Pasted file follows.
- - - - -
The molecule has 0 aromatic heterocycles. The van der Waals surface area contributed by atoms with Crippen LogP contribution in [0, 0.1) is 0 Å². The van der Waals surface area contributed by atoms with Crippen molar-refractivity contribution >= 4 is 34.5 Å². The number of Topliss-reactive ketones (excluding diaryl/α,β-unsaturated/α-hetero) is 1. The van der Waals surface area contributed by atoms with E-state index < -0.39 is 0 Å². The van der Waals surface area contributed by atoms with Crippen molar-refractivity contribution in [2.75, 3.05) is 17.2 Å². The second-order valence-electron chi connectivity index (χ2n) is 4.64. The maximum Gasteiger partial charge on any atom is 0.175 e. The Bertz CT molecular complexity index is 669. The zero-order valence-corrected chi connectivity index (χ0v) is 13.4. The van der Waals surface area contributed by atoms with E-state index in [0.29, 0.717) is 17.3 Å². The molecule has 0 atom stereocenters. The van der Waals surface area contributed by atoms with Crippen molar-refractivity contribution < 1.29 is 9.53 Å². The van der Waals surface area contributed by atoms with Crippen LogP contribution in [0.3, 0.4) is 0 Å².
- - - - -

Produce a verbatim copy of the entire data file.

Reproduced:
The molecule has 0 aromatic heterocycles. The van der Waals surface area contributed by atoms with Crippen LogP contribution in [0, 0.1) is 0 Å². The van der Waals surface area contributed by atoms with Crippen molar-refractivity contribution >= 4 is 34.5 Å². The number of Topliss-reactive ketones (excluding diaryl/α,β-unsaturated/α-hetero) is 1. The van der Waals surface area contributed by atoms with E-state index < -0.39 is 0 Å². The van der Waals surface area contributed by atoms with Crippen molar-refractivity contribution in [2.75, 3.05) is 17.2 Å². The second-order valence-electron chi connectivity index (χ2n) is 4.64. The maximum Gasteiger partial charge on any atom is 0.175 e. The Bertz CT molecular complexity index is 669. The zero-order valence-corrected chi connectivity index (χ0v) is 13.4. The van der Waals surface area contributed by atoms with E-state index in [0.29, 0.717) is 17.3 Å². The molecule has 0 atom stereocenters. The van der Waals surface area contributed by atoms with Crippen molar-refractivity contribution < 1.29 is 9.53 Å². The van der Waals surface area contributed by atoms with Crippen LogP contribution in [0.3, 0.4) is 0 Å².